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Body image and the ballet aesthetic


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#16 BryMar1995

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Posted 14 April 2001 - 11:51 PM

Hello everyone. I always had the feeling that physical proportions in regard to legibility and clarity of line were determining factors in aesthetic for the ballet performer. There is also the fact that the daily training dancers do keeps them toned to a state of high muscular definition in order to accomplish the athletic and expressive demands of their craft. Ballet dancers are often criticized for being too lean when they are in fact finely tuned athletes with specific physical proportions that indicate length and give exquisite physical control. The function of their craft determines the form of their tool, that is, their body. How people turned this into a need to stay thin rather than a need to stay physically peaked is perhaps something to talk about in another discussion.

When I attended Graduate School in a modern dance department I immediately got the notion that there was an anti-ballet bias that was cultivated and taught to not only the dance students, but also to any university student taking Intro to Dance or Dance Appreciation as a Fine Arts requirement. It was so confounding to hear about tolerance and diversity on the one hand, and then hear cultural vitriol linking ballet to subjugation of women on the other hand. My notion is that the advocates for modern dance were still, after decades of artistic accomplishment, looking for artistic justification and acceptance by cultivating a moral ascendancy over ballet. This concept found convenient support in some feminist theory. The unhappy trend is that higher education is often teaching our best and brightest that ballet is guilty of a broad spectrum of politically incorrect acts that are especially harmful to young women. Whenever I questioned this or pointed out what I found to be factually incorrect in my experience, or if I noted inconsistent or sloppy logic in the arguments concerning ballet, I would be met with resistance, dismissal, and pointed hostility. Questioning the political line was not tolerated. So much for freedom of thought!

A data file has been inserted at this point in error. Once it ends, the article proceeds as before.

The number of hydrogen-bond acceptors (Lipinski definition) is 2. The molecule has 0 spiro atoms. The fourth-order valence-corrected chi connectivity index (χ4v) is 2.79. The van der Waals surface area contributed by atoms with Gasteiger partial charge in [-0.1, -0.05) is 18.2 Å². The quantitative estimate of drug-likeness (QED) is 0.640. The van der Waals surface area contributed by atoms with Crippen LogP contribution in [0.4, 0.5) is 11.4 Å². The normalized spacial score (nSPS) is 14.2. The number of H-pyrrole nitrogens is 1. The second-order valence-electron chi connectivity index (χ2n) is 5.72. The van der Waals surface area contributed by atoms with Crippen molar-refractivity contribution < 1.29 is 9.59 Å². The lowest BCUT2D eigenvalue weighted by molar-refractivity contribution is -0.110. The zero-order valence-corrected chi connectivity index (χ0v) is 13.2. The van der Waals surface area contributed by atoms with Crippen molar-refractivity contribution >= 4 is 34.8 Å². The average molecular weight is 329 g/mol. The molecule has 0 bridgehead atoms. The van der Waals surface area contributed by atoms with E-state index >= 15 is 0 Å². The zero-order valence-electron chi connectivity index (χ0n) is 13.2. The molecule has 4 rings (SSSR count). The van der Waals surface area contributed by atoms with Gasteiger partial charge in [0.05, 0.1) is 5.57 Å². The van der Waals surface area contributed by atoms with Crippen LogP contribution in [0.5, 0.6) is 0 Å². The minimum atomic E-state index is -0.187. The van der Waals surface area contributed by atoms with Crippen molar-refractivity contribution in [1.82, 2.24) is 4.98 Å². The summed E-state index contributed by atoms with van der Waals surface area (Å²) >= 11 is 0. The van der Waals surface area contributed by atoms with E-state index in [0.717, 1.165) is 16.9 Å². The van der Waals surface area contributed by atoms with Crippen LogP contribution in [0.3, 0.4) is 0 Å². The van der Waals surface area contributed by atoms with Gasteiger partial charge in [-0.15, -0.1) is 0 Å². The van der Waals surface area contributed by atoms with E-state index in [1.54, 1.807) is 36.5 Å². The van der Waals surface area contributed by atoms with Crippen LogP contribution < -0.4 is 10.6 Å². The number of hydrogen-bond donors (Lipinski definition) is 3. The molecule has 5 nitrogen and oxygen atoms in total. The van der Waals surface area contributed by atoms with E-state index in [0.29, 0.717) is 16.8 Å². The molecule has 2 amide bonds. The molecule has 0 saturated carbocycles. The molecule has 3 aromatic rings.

Despite what ballet seems to require in physical proportion and expressive athleticism, I agree with Samba that the art, while seated in the body, ultimately transcends the body. I think this is true in modern dance as well. Otherwise our art is merely surface, what we see on the outside, rather a means to reveal the innermost condition of the human spirit.
Rick McCullough

#17 Nanatchka

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Posted 15 April 2001 - 10:10 AM

[QUOTE]Originally posted by Allegro:
[QB]Although I think those super ballet thin bodies are very unattractive, and I think that anorexia is way to common in a young dancer's ballet

Anorexia is way too common among young women, generally. Perhaps someone with a tendency towards anorexia is drawn to a world where the body is the focus. But as Mary sweetly called it, "heroine chic"---aka heroin chic--is just as responsible, if not more by far, for the skinny aesthetic. Furthermore, advertising and fashion photography offer "faux" bodies as a norm--altered by plastic surgery (slim as a reed and bosomy) and photo editing. Also: remember, before all those implants and air brushings, in Mr. B's heyday, there was Twiggy. About Mark Morris--his Dido (he used to portray the Queen of Carthage in his "Dido and Aeneas") was one hefty gal. And gorgeous, too. But not a ballerina. null